As previously stated on this blog, I usually refrain from posting private and professional dealings in my life– it just has no place here. However, this is one that has been festering away at me for quite sometime, and now since the news is pretty much official, I feel it somewhat proper to let you all in on it.
Nearly the entire executive and design staff of skate and lifestyle-brand Comune abruptly quit the three-year-old Costa Mesa, Calif.–based label in a protest over the brand’s direction, company sources said.
The resignation of Frank Delgadillo, brand founder and president, and nine other top staff members was made public June 17 when Julie Shumaker, Comune’s vice-president of marketing, sent a mass email to retailers, manufacturers and friends of the brand. She said a brand investor had made a hostile takeover and sought to change the direction of the brand.
“Comune was never designed to be a mass-market brand,” she wrote in an emotional message.
The brand’s designers and executives disagreed with its partner, Los Angeles-based Komex International Inc., over the reported hiring of a new sales team, Comune sources said. Delgadillo declined to be interviewed for this story. John Inn, the co-owner of Komex, which manufacturers juniors label Bubblegum USA, declined to talk about the transition until next week.
The staff also was angered over Komex’s intent to cut the label’s sponsorship of a skate team, said Mike Quinones, Comune’s creative director, who left the company with Delgadillo. “We came to the industry with skate roots. I’d rather leave the brand than stick around and watch it turn into something we wouldn’t recognize,” he said. Comune designer Jake McCabe and a distribution staffer, Howie Marchbanks, remained with the brand.
Delgadillo will embark on a new fashion project in the near future, Comune sources said. Shumaker’s letter said the Comune staffers who resigned will “transition as a cohesive team.” The other team members leaving Comune are Mark Logan, brand manager; Matt Davis, vice president of sales; Clifford Lidell, graphic designer; Keri Banach, designer; Billy Garner, marketing coordinator; Sean Ciminesi, West Coast sales; and Cory Heenan, East Coast sales.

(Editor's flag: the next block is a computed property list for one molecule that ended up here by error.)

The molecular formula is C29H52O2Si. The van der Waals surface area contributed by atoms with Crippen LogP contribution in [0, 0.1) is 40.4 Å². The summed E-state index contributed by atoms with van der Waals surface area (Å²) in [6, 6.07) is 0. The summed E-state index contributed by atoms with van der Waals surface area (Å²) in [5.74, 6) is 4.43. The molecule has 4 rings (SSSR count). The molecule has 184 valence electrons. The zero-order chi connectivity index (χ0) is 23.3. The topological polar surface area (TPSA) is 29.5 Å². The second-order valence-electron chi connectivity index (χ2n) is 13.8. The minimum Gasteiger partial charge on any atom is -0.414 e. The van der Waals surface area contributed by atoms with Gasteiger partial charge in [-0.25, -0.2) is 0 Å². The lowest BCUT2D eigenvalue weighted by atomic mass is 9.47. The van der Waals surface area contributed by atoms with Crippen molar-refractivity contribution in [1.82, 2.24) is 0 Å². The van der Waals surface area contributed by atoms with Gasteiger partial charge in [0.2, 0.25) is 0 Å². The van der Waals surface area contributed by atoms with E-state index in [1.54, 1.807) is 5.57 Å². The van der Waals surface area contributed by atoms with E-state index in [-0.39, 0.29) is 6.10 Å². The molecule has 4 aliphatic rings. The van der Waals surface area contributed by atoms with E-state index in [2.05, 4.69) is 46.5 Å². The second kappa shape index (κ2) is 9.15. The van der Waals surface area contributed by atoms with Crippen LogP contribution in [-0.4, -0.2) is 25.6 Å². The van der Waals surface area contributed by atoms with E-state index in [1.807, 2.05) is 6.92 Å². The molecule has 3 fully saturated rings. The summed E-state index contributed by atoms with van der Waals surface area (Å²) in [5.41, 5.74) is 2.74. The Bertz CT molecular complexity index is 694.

Delgadillo started the Comune label in 2008 shortly after he resigned from his position as president of Irvine, Calif.-based Ambiguous Clothing, a label he launched in 1996 out of his Chapman University dorm room. Again Delgadillo had a difference of opinion with the direction of that company. This time his dispute was with Ambiguous’ licensee holder, Ray’s Apparel, on the direction of the brand. While Ambiguous continues to find success, 25 people left that label after Delgadillo resigned. “Frank has more loyalty than any person I’ve met,” Quinones said.
Comune has been selling at a number of well-known stores such as Pacific Sunwear, Jack’s Surfboards and American Rag, Last September, it started a diffusion line called Sandinista for Pacific Sunwear that had a more economic price point than Comune’s.–Andrew Asch
What does this mean you say? Well if you look at the top right corner under “Who We Are”, you will see Commune with 2 M’s. That was my company/brand that I co-founded with my partner in 2005. Notice I said 2 M’s. It was a men’s lifestyle company creating contemporary garments that, at the time, was pretty much ahead of the curve– save for like-minded brands of trusted colleagues and friends such as Fiberops and The Lovewright Co., and you can’t forget about Shinsuke-san in Tokyo with Neigborhood. Now fast forward 3 years to 2008 and word started to brew around me that a certain Mr. Frank Delgadillo would be “heavily borrowing” (I prefer to call it stealing) from my label— lifestyle aspect, market segment, garment styles… even the name. Which is why I must reiterate 2 M’s. Long story short, after a lengthy legal process and tons of money spent, a classic case of Goliath stealing from David occurred. At the end of day, my partner and I had to walk away. With big financial backing at their disposal, we couldn’t continue to fight. So there it was– the last 5 years of both our lives were taken just like that.
With all that said, I have to give it up to Mr. Delgadillo and Mr. Quinones for painting/purporting (some call it posing) a said lifestlye. Sure fooled everyone right? Why try and cultivate when you can pay for it? Classic example was their yearly Karlson Tea Party– a fancy title to an art show featuring plenty of Socal’s chopper elite and their works at Comune’s headquarters. Pay enough to them to show up and make your brand look cool. Show looked great and the work and people involved are top notch I’m sure. But are you really fooling anyone? And it doesn’t stop there– our good friends over at WeAreNotYou have just posted some other interesting developments about Comune’s penchant for
biting/stealing “borrowing” from others’ work– check it HERE.
At the end of day– it’s all in the past. Water under the bridge I suppose. But I can tell you for sure… Karma is a Motherfucker…